TWICE a week, I drag myself to the gym and before I leave the house I put my dog Tilly in the kitchen. She always looks forlorn as I close the dog gate, so when I heard about dog agility classes I thought it would be good exercise for us both.
In fact, I'm on a mission to exercise more with my dog. This mission is how I found myself standing in a field with my Cavalier King Charles Spaniel and dog trainer Tina Shaw.
Tina has been running the agility and flyball club Springers, in West Yorkshire, with her partner Ben Naylor since 1995. They have 60 two-legged members and 80 dogs of all shapes and sizes.
"I've been training dogs for 35 years and agility training is a brilliant form of exercise," says Tina. "The dogs love it too."
Can Tilly hurdle?
Tina leads Tilly and me to the first obstacle - the hurdles. Tina has placed the hurdles low to the ground.
I stand by the first pole and put a treat to Tilly's nose. As I move the biscuit away Tilly follows it eagerly and jumps over the bar.
I bend down and make a fuss of her. The next time I say: "Tilly jump," she does - quickly.
Within a few minutes Tilly is jumping all the hurdles on command. I'm running alongside her jumping them too - and trying to keep up.
Dog Agility V the Gym?
Exercising with Tilly isn't that far removed from a gym workout. We do the jumps several times and I feel the same as when I'm doing Jumping Jacks at aerobics.
Next it's the tunnel. I have to bend down and open up the flap of the tunnel mouth. Once Tilly is inside I run to the end and call her; this obstacle involves lots of squats and lunges.
I check the time and note that we've be running around for 35 minutes. Granted, I'm not as tired as I am at the gym but this session is more strenuous than a power walk on the treadmill and more fun.
Like footballers at half time, Tilly and I have a quick drink of water then it's back on the field. When we come to the last section of the training we face our biggest challenge - the weave poles.
"These poles take weeks to learn," says Tina. But Tilly picks it up quickly and is weaving in and out in no time. Clever dog.
This part of the course involves lots of twisting and turning for us both - great for our waists. All the major muscles of my body are being worked as I run, jump, bend and twist and turn.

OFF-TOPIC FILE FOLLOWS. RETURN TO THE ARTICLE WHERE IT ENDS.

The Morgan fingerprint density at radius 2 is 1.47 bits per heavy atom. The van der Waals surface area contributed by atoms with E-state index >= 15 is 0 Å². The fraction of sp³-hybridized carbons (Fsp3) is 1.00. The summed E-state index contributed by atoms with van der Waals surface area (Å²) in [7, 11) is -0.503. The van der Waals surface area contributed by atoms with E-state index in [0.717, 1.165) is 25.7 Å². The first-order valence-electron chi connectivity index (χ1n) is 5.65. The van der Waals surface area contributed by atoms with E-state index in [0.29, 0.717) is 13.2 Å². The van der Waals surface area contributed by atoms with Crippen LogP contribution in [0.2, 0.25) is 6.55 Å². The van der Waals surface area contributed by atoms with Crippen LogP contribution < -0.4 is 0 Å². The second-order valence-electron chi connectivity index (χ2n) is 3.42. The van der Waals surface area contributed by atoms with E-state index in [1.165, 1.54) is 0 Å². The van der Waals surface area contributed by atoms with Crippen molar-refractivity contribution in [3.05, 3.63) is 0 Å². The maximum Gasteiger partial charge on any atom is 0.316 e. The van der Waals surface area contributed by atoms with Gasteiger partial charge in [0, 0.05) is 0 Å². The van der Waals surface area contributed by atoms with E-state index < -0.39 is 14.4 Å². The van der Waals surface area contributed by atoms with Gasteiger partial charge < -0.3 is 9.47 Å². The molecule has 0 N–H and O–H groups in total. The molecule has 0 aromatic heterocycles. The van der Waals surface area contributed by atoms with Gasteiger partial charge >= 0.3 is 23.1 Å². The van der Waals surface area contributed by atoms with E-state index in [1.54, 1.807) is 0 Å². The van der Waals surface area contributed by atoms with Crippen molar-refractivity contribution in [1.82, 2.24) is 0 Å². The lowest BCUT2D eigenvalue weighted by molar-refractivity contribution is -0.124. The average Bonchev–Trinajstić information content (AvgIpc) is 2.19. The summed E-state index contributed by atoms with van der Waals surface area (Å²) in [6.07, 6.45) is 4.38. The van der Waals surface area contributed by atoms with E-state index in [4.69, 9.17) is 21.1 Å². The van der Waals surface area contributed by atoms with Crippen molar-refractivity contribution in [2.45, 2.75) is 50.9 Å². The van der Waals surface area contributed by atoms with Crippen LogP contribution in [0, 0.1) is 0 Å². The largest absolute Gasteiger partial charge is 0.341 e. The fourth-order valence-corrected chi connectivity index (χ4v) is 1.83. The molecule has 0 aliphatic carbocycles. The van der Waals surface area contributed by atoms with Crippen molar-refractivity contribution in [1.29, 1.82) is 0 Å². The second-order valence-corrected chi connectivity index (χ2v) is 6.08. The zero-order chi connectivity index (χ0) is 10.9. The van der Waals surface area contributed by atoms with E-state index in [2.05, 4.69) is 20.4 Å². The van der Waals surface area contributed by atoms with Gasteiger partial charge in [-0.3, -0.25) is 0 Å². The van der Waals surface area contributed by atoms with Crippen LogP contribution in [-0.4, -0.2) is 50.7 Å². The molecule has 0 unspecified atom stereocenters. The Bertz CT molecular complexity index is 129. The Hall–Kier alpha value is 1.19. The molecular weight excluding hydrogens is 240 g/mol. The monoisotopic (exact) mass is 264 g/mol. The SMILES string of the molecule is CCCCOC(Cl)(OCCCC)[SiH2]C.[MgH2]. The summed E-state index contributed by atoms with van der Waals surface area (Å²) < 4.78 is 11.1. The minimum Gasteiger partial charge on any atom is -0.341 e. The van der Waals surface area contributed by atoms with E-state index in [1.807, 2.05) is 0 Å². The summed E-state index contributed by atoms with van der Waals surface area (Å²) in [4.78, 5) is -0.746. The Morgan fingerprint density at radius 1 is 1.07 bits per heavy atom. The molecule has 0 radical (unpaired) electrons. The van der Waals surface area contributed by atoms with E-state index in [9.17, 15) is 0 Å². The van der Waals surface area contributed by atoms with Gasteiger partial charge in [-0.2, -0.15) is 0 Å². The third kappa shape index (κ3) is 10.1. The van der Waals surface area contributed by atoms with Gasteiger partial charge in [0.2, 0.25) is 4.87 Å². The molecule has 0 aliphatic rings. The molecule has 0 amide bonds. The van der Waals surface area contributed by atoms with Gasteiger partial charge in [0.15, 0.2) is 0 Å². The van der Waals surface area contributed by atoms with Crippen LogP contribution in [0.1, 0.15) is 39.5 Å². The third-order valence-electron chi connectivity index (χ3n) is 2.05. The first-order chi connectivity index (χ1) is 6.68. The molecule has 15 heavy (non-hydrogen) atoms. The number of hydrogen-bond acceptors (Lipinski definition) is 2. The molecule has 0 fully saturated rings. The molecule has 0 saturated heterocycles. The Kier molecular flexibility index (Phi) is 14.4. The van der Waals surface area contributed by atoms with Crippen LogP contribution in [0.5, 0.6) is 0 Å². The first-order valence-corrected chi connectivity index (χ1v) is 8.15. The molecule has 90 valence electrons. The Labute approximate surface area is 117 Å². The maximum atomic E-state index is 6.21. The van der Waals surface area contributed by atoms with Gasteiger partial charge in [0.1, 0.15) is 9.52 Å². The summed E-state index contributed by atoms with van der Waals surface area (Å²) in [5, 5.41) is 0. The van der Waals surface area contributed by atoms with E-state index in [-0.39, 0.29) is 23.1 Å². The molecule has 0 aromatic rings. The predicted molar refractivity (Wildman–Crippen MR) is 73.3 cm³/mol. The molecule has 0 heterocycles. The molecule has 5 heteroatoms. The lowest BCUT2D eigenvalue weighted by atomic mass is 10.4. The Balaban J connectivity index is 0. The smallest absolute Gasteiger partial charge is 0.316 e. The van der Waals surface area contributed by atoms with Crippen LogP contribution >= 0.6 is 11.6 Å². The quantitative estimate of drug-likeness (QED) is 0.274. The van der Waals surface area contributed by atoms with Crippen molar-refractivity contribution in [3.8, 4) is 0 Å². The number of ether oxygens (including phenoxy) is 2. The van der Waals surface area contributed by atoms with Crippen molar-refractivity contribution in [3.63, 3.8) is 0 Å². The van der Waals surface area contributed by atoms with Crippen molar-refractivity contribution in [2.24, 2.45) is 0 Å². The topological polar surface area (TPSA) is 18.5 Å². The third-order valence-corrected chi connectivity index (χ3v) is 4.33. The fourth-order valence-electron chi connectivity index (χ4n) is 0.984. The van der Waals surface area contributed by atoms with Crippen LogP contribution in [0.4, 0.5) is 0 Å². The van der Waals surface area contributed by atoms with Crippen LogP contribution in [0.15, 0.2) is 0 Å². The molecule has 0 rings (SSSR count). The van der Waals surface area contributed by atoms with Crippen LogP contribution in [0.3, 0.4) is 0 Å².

As we finish I can see Tilly is happy because she's wagging her tail. I've had fun too.
It's the end of the 60-minute session and I say my goodbyes. Tilly naps in the car but I have to wait until I'm home before I can collapse on the sofa.
The Hotlist of Dog-Friendly Exercises
Later, intrigued I investigate different ways of getting fit with your dog and how many calories these activities burn in an hour. Here's the hotlist (based on my own weight and height):
* Cycling: 240 cals
* Jogging: 200 cals
* Dog Agility: 170 cals
* Power Walking: 147 cals
* Walking (moderate pace): 81 cals
* Doga (dog yoga): 64 cals
My research shows that a dog agility class is an effective cardiovascular workout that builds up endurance and strengthens heart and lungs which leads to improved overall fitness - for both human and dog.
However, top of the list for dog-friendly workouts is cycling. But Tilly isn't keen on this activity, nor does she like doga (yoga you do with your dog). Her favourite exercise, which is mine too, is definitely walking.
But how do I know if my pooch is getting enough exercise? I love apps and on the off-chance I check online and find the free Pedigree Tracks App. I download it and put in Tilly's personal details to create her profile and we start to log our walks.
Normally, we only walk about 30 minutes a day, sometimes 20-minutes if I'm pushed for time. But because of the app I find that I am walking Tilly for 45-minutes a day, with a longer walk at the week-end, she's only a toy dog so more wouldn't be suitable.
The app also lets me log indoor play and garden play, it's amazing how much activity adds up and soon we're doing more than enough to keep her (and me) in tip top condition. I can also use the app to check if I'm feeding her too much, handy as Tilly is a little bit portly around the middle!